Some of the world's biggest telecom organizations are banding together to promote policies friendly to the open RAN technology trend.
"As nations begin to deploy next-generation networks, our goal is to make certain that a healthy, robust ecosystem exists to ensure competition and consumer quality," wrote the US-based Open RAN Policy Coalition in a release. "Our organizations are united by the need for responsible policy action in support of open RAN, and we look forward to working together on this important objective."
The Open RAN Policy Coalition is joining with software alliance BSA, cable technology development association CableLabs, mobile industry trade group GSMA, and software development association Telecom Infra Project (TIP) in the new effort.
The goals of the new "coalition of coalitions" are unclear. For example, executives from some of the participating organizations offered vague supportive quotes: "As TIP members develop and deploy open RAN and open and interoperable solutions across the network, we are pleased to work with ORPC and coalition members to ensure strong foundations for a robust and diverse telecom ecosystem that can deliver the high quality connectivity the world needs," said Attilio Zani, TIP's executive director, in a statement.
Nonetheless, the reasoning behind the new teaming is clear: Government officials around the world are increasingly discussing open RAN from a geopolitical standpoint, including whether to devote funding to it.
Deutsche Telekom, Orange, Telefónica and Vodafone announced just last week they will "seek funding from European governments" to develop the open RAN ecosystem. Some officials even suggested COVID-19 recovery funds be earmarked for the technology.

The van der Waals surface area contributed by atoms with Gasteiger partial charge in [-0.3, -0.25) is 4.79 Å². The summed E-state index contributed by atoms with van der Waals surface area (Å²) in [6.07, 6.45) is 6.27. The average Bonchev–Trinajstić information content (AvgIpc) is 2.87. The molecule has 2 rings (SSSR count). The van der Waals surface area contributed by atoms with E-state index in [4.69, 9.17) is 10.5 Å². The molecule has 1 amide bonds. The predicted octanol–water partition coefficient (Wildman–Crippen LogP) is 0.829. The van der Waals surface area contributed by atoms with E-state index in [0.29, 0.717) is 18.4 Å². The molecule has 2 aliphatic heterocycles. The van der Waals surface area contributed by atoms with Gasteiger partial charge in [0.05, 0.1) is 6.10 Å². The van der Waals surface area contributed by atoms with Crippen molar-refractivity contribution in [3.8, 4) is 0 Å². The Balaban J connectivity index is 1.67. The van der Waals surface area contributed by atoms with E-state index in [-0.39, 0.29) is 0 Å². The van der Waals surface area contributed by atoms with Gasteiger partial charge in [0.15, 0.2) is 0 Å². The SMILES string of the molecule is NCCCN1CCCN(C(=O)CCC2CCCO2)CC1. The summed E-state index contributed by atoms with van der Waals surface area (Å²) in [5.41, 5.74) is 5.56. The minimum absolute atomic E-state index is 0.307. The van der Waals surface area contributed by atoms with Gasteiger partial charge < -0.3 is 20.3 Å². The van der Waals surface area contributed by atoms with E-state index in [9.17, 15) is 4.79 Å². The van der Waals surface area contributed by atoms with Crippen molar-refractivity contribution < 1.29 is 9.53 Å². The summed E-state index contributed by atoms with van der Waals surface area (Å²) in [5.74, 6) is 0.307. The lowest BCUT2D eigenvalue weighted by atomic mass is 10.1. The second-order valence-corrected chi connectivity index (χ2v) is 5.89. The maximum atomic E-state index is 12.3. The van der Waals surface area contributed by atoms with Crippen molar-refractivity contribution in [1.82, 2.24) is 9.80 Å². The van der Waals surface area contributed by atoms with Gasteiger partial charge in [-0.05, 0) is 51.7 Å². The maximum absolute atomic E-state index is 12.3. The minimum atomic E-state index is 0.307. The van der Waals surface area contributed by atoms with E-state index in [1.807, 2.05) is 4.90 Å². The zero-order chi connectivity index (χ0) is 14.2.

In the US, open RAN continues to generate interest among policymakers who see it as a way to avoid using competitive, traditional telecom gear from Huawei and other Chinese vendors. The US Department of Defense recently announced it will look at ways to accelerate "open" 5G products and services.
Such developments are not a surprise. The Open RAN Policy Coalition launched early last year under the leadership of Diane Rinaldo, a former US civil servant and advisor to the US government. The group quickly began calling for $1 billion from Congress to "spur research and development and deployment towards open-architecture, software-based wireless technologies" as a path toward "improving security."
Whether the open RAN technology trend – which promises to allow operators to mix and match networking components from a variety of suppliers – will live up to those goals remains to be seen. After all, the technology traces part of its ancestry to a group led by Chinese operators, and some major equipment vendors have issued public warnings about the security situation around open RAN. Moreover, top executives at some US operators have cautioned that the open RAN trend remains in its infancy, with some major issues still to be ironed out.
Nonetheless, groups like CableLabs and the GSMA undoubtedly see benefits in conversations with government officials around the world, and clearly want to make sure their voices are heard.
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